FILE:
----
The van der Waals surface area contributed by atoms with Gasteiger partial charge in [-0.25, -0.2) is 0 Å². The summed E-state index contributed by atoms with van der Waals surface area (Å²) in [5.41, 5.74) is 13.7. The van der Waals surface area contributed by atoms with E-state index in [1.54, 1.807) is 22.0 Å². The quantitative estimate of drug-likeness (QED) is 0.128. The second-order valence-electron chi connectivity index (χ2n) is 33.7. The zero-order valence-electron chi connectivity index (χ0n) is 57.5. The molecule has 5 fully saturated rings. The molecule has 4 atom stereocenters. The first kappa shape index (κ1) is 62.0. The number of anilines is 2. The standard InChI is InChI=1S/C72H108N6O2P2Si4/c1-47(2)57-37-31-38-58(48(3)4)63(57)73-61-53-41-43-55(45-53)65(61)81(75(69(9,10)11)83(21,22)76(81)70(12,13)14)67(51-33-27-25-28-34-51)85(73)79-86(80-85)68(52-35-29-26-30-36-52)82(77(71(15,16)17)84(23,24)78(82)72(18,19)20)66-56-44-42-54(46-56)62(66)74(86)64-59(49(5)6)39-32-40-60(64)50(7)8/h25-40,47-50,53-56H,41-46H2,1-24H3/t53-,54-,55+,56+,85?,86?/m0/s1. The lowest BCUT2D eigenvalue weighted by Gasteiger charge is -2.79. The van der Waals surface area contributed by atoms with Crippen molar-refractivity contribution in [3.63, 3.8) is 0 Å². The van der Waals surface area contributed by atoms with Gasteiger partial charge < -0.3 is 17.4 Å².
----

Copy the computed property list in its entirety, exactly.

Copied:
The van der Waals surface area contributed by atoms with Gasteiger partial charge in [-0.25, -0.2) is 0 Å². The summed E-state index contributed by atoms with van der Waals surface area (Å²) in [5.41, 5.74) is 13.7. The van der Waals surface area contributed by atoms with E-state index in [1.54, 1.807) is 22.0 Å². The quantitative estimate of drug-likeness (QED) is 0.128. The second-order valence-electron chi connectivity index (χ2n) is 33.7. The zero-order valence-electron chi connectivity index (χ0n) is 57.5. The molecule has 5 fully saturated rings. The molecule has 4 atom stereocenters. The first kappa shape index (κ1) is 62.0. The number of anilines is 2. The standard InChI is InChI=1S/C72H108N6O2P2Si4/c1-47(2)57-37-31-38-58(48(3)4)63(57)73-61-53-41-43-55(45-53)65(61)81(75(69(9,10)11)83(21,22)76(81)70(12,13)14)67(51-33-27-25-28-34-51)85(73)79-86(80-85)68(52-35-29-26-30-36-52)82(77(71(15,16)17)84(23,24)78(82)72(18,19)20)66-56-44-42-54(46-56)62(66)74(86)64-59(49(5)6)39-32-40-60(64)50(7)8/h25-40,47-50,53-56H,41-46H2,1-24H3/t53-,54-,55+,56+,85?,86?/m0/s1. The lowest BCUT2D eigenvalue weighted by Gasteiger charge is -2.79. The van der Waals surface area contributed by atoms with Crippen molar-refractivity contribution in [3.63, 3.8) is 0 Å². The van der Waals surface area contributed by atoms with Gasteiger partial charge < -0.3 is 17.4 Å².